“I’ve been thinking a lot about the future recently,” Giri ponders, mulling over his college plans. “I toured one school with a precise idea of what I wanted to pursue, but then it struck me – I don’t really know! I do know that I don’t want to take the route of a main artist. I’m interested in the collaborative aspect. I want to jam; I want to operate in a group.”
Giri stops, reflecting on the trade itself, and its obstacles. “I also know that I want to study music business, so I can navigate the difficulties a lot of professionals face in this sphere,” he concludes. “Everyone’s after a quick fix. I’m about shaping my identity.”
For teenagers with musical ambition in today’s world, the temptation to cash-in on snippets and materialism is more pronounced than ever before. Algorithms feed norms as clickbait trends are lucratively exploited. When clout becomes the principal objective, the real dream dies.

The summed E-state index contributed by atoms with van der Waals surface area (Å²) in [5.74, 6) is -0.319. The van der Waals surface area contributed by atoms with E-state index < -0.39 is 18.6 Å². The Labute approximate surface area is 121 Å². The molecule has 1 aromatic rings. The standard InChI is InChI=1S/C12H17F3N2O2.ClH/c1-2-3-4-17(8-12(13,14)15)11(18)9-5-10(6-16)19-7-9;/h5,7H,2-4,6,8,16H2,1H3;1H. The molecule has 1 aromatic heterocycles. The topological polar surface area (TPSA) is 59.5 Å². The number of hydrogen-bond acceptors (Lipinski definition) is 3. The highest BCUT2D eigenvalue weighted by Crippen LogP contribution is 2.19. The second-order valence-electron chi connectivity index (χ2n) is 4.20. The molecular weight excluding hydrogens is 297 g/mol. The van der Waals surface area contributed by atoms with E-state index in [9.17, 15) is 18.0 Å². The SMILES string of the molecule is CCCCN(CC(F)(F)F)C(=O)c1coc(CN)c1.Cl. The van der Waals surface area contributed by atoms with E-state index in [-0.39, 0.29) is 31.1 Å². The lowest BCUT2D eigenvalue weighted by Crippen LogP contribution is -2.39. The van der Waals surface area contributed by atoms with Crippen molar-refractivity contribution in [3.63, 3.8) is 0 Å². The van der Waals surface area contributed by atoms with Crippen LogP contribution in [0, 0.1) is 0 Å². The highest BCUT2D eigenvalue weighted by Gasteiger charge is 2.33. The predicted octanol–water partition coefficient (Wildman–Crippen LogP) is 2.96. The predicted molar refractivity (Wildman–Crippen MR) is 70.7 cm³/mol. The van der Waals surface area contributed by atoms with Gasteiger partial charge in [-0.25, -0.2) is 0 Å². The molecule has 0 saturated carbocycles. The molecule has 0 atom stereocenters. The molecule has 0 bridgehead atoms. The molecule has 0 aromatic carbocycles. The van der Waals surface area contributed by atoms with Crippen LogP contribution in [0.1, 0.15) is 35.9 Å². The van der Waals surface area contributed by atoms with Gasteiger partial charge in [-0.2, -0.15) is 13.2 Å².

“I’m lucky to be surrounded by people who’ve got great mindsets. At the same time, I’m also grateful that I’ve had to deal with people who don’t. Having both sides is so beneficial – it keeps you grounded. A lot of people are only interested in fads. My passions run much deeper than that. You have to do this for the right reasons.
“My grandfather came to America from India. He started from the bottom, working his way up with emotion, integrity, and honor. I’m continuing in that spirit. I’m banging that drum, maintaining that tradition.”
To learn more about Before We Could Drink and how it got started, click here